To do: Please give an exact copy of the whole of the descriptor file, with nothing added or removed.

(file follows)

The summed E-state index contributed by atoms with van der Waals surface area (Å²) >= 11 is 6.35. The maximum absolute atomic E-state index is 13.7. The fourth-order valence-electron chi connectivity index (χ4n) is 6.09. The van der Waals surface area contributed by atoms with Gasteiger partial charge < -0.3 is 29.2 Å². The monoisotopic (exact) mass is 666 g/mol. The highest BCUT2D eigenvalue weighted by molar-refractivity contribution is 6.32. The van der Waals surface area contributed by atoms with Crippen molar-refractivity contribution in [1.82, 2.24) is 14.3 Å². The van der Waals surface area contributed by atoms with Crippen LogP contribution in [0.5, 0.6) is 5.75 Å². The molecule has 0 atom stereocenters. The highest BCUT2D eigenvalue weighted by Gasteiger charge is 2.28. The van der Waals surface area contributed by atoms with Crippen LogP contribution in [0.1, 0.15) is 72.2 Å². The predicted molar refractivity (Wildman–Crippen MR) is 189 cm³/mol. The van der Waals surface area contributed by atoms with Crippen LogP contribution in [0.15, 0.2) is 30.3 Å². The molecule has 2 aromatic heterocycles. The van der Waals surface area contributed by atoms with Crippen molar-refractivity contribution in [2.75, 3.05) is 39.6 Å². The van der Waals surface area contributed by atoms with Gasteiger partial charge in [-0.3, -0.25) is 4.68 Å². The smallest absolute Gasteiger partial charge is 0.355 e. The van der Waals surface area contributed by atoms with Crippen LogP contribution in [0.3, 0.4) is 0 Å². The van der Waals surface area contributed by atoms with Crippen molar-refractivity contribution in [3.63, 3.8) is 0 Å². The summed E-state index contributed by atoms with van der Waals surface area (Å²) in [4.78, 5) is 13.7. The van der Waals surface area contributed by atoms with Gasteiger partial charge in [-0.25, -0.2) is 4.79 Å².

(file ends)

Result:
The summed E-state index contributed by atoms with van der Waals surface area (Å²) >= 11 is 6.35. The maximum absolute atomic E-state index is 13.7. The fourth-order valence-electron chi connectivity index (χ4n) is 6.09. The van der Waals surface area contributed by atoms with Gasteiger partial charge < -0.3 is 29.2 Å². The monoisotopic (exact) mass is 666 g/mol. The highest BCUT2D eigenvalue weighted by molar-refractivity contribution is 6.32. The van der Waals surface area contributed by atoms with Crippen molar-refractivity contribution in [1.82, 2.24) is 14.3 Å². The van der Waals surface area contributed by atoms with Crippen LogP contribution in [0.5, 0.6) is 5.75 Å². The molecule has 0 atom stereocenters. The highest BCUT2D eigenvalue weighted by Gasteiger charge is 2.28. The van der Waals surface area contributed by atoms with Crippen LogP contribution in [0.1, 0.15) is 72.2 Å². The predicted molar refractivity (Wildman–Crippen MR) is 189 cm³/mol. The van der Waals surface area contributed by atoms with Crippen LogP contribution in [0.15, 0.2) is 30.3 Å². The molecule has 2 aromatic heterocycles. The van der Waals surface area contributed by atoms with Crippen molar-refractivity contribution in [2.75, 3.05) is 39.6 Å². The van der Waals surface area contributed by atoms with Gasteiger partial charge in [-0.3, -0.25) is 4.68 Å². The smallest absolute Gasteiger partial charge is 0.355 e. The van der Waals surface area contributed by atoms with Crippen LogP contribution in [0.3, 0.4) is 0 Å². The van der Waals surface area contributed by atoms with Crippen molar-refractivity contribution in [3.63, 3.8) is 0 Å². The summed E-state index contributed by atoms with van der Waals surface area (Å²) in [4.78, 5) is 13.7. The van der Waals surface area contributed by atoms with Gasteiger partial charge in [-0.25, -0.2) is 4.79 Å².